ANDALUSIA, AL (WSFA) - On Wednesday a thunderstorm punched a hole in the embankment and created a small mudslide behind Andalusia High School where construction crews are renovating the old stadium.
They've put up wooden barriers to prevent a repeat, but no one really knows what more damage four inches of rain might do this weekend, assuming it's only four inches and not more. Erecting the wooden barriers put stadium construction workers behind about a day.
What we do know is EMA directors like Susan Harris will be glued to the weather monitors, watching, waiting and hoping the rivers don't rise too much and no reports of tornados, but if this becomes the perfect storm, Harris has the perfect plan to respond.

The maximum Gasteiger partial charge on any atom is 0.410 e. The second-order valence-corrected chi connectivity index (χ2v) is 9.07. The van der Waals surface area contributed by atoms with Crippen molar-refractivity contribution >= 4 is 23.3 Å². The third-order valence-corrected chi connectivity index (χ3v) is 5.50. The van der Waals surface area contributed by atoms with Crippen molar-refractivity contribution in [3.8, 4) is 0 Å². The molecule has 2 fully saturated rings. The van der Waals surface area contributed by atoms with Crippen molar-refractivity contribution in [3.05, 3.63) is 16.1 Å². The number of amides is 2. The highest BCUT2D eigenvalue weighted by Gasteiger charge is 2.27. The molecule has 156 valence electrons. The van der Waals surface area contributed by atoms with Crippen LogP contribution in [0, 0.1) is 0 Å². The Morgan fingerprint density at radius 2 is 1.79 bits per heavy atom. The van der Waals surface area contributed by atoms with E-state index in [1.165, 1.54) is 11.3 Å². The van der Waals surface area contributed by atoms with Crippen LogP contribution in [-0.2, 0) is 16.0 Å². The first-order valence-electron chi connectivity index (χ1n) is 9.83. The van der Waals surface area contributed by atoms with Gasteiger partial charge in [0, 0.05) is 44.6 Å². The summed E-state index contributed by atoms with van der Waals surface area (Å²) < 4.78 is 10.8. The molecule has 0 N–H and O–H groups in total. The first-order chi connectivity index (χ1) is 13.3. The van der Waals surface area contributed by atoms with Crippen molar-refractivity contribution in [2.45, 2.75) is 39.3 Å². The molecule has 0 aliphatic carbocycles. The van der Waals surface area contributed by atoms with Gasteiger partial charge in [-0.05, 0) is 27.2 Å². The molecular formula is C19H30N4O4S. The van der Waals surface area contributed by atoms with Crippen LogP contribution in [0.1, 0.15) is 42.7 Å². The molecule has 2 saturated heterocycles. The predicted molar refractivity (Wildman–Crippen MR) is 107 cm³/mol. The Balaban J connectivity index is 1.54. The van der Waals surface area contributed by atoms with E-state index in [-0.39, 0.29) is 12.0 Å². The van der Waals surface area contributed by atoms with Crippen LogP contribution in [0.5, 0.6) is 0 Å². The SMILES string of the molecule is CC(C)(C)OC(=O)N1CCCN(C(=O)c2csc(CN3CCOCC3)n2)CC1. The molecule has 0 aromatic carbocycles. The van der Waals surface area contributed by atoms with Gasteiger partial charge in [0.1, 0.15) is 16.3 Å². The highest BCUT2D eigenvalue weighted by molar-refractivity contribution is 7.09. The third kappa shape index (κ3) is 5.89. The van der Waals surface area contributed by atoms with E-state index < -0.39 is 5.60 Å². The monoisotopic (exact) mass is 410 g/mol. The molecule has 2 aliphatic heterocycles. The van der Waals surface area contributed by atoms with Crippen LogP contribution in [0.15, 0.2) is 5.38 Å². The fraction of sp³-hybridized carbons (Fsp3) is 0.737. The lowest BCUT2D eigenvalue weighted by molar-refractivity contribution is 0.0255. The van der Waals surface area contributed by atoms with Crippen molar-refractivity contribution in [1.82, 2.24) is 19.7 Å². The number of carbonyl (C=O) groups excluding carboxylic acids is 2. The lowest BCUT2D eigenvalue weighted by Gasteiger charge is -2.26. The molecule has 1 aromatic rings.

"We're right on the line. We want to make sure that all first responders are prepared and they have the resources to respond," Harris said.
Covington County Sheriff Dennis Meeks has ordered his fleet to be gassed up and put his team on alert.
"Don't get out in the rain and if slacks up don't get out and trying to see if water is across the road," Meeks cautioned residents.
A similar strategy has been plotted out in Andalusia.
'"About 90 to 100 miles is the Gulf of Mexico," said city Treasurer John Thompson. "We have equipment, chainsaws and roadblocks if necessary. We're ready."
Harris, Meeks, and Thompson are keeping their fingers crossed as well as those trying to prevent mudslides at the stadium.
Prepared or not, the rain is coming. The only questions are how much and how fast will it fall.